I’m always excited when I find a new species to add to my “Florida buggy life-list”. Yes, I maintain a sort of life list of the insects and spiders that I am able to identify in my beautiful wildlife garden. I then try to determine whether of not they can prove to be beneficial in the garden. Some are a mixed bag, such as the Green Lynx spider. It is a spider, so it eats destructive bugs and is a food source for birds, but it also has a habit of eating pollinators. I tend to like them having observed grasshoppers in their clutches. I just hope that the pollinators are smart enough to avoid their grasp. At any rate, I suppose it is Mother Nature keeping us in balance. If a certain insect seems destructive, I learn how to control them without resorting to chemicals, much as I did with the Cottonwood Leaf Beetle where I used handpicking as my method of control. (Editor’s note: as I have evolved and learned more about wildlife gardening, I would not put handpicked insects into soapy water, I would merely squish them and place them in the compost pile to be recycled back into the earth.)
Amazingly, I find new insect species all the time, despite having lived in this location 5 years. This week was no exception. I was outside with the dogs having an afternoon stroll in record high heat when I saw a VERY LARGE insect land on the wood chip mulch pile. I was excited because it was something I had never seen before. I had to race to get a camera and unfortunately, the one that was “loaded” was my zoom camera which I generally don’t use for the insect pictures since I’m not good at getting close-up detail with it (thus the less-than-quality photo). I zeroed in as best I could and snapped a few shots. My initial thought was that it was some sort of robberfly.
When “new bug” flew off, I headed to the computer to do some research. “Black orange robberfly Florida” was what I put into my Goodsearch search engine that is powered by Yahoo (not a Google fan). I scanned the results and saw there was a listing from whatsthatbug.com, a favorite insect ID site of mine. Sure enough, there was a picture of my finding, Mydas Fly (Mydas clavatus). Then, as I always do, I headed on over to bugguide.net to confirm my findings and to see what information I could learn:
Adults sometimes found on flowers, presumably taking nectar. Some sources say adults take caterpillars, flies, bees, and true bugs. Others are skeptical of this. Bugguide further expands, “Eggs are laid singly in soil or rotting wood. … Mydas larvae prey on beetle larvae, esp. those of June beetles. Larvae pupate close to soil (or wood?) surface… Adults are active only in mid-summer. Mating system in this species unknown.”
Since the University of Florida didn’t have it listed as a “Featured Creature”, I turned to the University of Arkansas who, in addition to behavioral data, stated:
“…Adults were long presumed to be predaceous, but the lack of mandibles along with other features of mouthpart morphology and observations of flower feeding tend to indicate that they consume nectar.”… Larvae are associated with decaying stumps and logs, where they feed on scarab beetle larvae.
Bottom line: I vote beneficial. Flower feeding always produces some pollination ability. Got grubs? Mydas Fly larvae will help in control, although the birds might not want to share those delectables.
What are your favorite insects?
*This tale was originally published by Loret T. Setters on May 13, 2011 at the defunct national blog beautifulwildlifegarden[dot]com. Click the date to view reader comments.
I was out and about on Sunday, cleaning up after the dogs and looking for wildlife of interest. January is not always the best time of year to find things, but Florida has experienced a relatively warm winter and spring is in the air so we have our fair share of resident wildlife meandering around. I spotted a Saltmarsh Caterpillar (Estigmene acrea) and a Pinewoods Treefrog (Hyla femoralis). I passed by the young live oak and was leaning down under some branches when I heard the sharp whistle of a Mourning Dove(Zenaida macroura) taking flight. The sound created by their flapping wings during takeoff is unmistakable. I nearly jumped out of my skin I was so startled. Heck, I was close enough to feel a breeze in my ear.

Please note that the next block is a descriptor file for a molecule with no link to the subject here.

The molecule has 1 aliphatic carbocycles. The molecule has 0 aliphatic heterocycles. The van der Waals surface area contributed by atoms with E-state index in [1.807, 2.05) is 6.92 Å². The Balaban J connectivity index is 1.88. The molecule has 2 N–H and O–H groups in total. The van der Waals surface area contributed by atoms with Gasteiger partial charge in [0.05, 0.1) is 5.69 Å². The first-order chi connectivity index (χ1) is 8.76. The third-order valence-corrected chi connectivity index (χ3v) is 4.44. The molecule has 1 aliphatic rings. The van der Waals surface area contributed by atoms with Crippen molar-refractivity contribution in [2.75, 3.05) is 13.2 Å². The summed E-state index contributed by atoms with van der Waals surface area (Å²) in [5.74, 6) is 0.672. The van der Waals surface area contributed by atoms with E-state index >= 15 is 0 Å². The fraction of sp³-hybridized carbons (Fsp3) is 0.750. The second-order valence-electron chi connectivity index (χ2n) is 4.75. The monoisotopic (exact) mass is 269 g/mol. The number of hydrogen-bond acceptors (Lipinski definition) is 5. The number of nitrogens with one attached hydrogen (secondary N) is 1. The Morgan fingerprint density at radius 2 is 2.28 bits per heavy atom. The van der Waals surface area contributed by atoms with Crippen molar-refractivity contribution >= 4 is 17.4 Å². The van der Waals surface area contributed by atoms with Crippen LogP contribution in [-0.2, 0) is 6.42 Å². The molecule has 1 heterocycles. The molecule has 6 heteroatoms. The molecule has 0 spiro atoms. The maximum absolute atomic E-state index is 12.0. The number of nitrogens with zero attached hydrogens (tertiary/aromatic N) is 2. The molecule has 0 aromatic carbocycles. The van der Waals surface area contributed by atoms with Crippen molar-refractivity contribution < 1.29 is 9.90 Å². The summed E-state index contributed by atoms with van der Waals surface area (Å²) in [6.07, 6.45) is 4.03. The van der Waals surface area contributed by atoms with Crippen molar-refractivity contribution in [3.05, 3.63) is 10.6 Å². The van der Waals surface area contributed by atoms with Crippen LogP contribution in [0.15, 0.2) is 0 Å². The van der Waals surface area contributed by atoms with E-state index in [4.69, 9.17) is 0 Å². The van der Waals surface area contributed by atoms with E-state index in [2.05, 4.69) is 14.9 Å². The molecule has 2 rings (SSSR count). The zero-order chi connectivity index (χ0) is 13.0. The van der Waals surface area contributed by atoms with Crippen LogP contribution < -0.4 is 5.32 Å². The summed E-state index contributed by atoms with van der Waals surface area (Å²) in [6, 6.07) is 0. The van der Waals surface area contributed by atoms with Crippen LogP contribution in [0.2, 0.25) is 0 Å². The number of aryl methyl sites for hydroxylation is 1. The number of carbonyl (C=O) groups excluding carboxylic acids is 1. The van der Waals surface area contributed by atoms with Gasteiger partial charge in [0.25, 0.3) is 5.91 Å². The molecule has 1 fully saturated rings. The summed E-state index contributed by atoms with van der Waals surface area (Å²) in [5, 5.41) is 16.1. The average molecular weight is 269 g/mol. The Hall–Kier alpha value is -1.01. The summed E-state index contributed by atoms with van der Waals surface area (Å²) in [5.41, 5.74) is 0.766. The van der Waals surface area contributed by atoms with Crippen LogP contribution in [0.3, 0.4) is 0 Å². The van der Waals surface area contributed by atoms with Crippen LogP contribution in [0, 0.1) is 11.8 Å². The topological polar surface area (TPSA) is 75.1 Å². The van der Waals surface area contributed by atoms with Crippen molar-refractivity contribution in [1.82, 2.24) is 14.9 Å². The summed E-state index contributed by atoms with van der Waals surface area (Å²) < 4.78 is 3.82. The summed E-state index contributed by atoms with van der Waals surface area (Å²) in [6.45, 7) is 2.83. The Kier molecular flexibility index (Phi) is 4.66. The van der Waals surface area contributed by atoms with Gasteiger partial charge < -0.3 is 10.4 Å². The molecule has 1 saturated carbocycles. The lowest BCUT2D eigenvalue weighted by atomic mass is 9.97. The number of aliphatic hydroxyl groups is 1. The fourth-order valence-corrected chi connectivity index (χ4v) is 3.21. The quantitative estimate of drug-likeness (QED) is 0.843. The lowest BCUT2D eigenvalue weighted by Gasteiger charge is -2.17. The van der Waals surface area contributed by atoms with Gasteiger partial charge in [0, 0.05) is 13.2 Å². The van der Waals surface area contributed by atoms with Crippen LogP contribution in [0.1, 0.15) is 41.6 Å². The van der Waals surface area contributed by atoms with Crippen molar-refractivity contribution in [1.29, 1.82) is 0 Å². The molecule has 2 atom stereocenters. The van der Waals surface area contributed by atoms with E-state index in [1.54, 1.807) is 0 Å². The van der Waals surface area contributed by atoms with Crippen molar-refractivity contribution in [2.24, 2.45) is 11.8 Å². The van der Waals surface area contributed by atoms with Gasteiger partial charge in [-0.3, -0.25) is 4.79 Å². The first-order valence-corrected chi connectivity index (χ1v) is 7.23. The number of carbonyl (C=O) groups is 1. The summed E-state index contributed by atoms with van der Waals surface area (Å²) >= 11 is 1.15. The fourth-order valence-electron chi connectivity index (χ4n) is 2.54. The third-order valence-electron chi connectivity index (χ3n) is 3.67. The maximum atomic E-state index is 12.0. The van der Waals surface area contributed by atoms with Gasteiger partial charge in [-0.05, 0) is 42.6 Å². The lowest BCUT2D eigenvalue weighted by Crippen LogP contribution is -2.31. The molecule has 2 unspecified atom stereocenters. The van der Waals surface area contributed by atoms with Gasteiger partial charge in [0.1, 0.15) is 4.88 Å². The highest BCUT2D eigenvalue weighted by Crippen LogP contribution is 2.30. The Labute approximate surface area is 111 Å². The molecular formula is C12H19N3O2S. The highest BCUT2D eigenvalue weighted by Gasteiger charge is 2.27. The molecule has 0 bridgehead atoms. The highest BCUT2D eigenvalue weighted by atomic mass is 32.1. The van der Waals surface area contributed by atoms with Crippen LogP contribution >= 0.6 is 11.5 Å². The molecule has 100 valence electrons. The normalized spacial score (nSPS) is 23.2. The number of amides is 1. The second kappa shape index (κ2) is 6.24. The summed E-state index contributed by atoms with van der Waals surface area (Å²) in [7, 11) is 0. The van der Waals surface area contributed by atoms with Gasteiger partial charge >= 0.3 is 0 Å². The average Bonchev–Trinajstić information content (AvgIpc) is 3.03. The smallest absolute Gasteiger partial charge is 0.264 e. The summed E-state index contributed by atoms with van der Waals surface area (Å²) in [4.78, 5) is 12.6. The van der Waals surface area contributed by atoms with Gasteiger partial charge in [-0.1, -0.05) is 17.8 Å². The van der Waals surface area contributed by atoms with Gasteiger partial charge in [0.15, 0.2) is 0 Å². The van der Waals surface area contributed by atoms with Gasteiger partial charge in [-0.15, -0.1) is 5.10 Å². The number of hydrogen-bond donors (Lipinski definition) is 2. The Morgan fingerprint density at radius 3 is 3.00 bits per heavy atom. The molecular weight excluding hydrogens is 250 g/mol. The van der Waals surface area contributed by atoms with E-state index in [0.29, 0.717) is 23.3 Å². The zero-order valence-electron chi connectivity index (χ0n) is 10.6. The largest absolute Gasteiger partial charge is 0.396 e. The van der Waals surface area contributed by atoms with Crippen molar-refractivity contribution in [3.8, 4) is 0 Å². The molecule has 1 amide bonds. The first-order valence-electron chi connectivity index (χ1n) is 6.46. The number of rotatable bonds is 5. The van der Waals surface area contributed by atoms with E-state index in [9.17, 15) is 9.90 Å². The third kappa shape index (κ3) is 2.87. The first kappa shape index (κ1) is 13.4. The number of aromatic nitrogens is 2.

I often see the Mourning Doves, which are native to all of North America, high up in the trees, hanging out on power lines and down pecking around the bottom of the pond in a section that is exposed during the current dry season. They are fond of the areas alongside the driveway which has a lot of Cranesbill (Geranium carolinianum) growing, a plant native to most of North America. Cranesbill provides an excellent source of natural, non-toxic bird seed, if you avoid use of chemicals in your yard. Be wary if you use a weed and feed, as this plant is on many chemical company hit lists to be killed for some unknown reason.
I’d never really seen the Mourning Doves low in the trees before, so I glanced at where the bird may have been perched and noticed two bright white eggs, sitting up in a nest. I laughed because now I understood why the bird was at my ear height.
I’m not sure whom the doves’ real estate agent was, but I’m hoping they got a good buy on this nest. It is a “resale” home that was constructed by Mockingbirds (Mimus polyglottos) last year. The Mockingbirds didn’t have much luck with this location. I have a picture of four eggs one day, and none a day or two later. Victims of some raccoon, hawk or snake’s breakfast, I suppose…or perhaps all three met for elevenses.
I looked up the Mourning Dove nesting behavior and found that they lay 2 white eggs in a loosely made nest of sticks and twigs placed in low bushes and tall trees, more rarely on the ground. As you can see in the photo, there are two eggs, soooooo…MISSION ACCOMPLISHED. Now, was this a lazy dove? Since Mockingbirds also make nests of loose sticks and twigs I’m attributing the reuse by the dove as being smart and eco-friendly, you know…wanting to recycle…no unnecessary development.
I’ve often been conflicted about whether to remove a bird nest after the miracle of birth has taken place and they leave. I know as I monitor my bluebirds, I need to remove the nest a day after they fledge as it is extremely dirty and can harbor parasites. Bluebird parents will come back a week or two later and quickly build a new nest for a second or third brood if there is enough time left in the season. I’m more inclined to leave the nest of Mockingbirds. I have witnessed them reuse the same nest on more than one occasion. On the other side of the coin, I’ve also had wasps take over a previously used nest, in a less than convenient location. Decisions, decisions.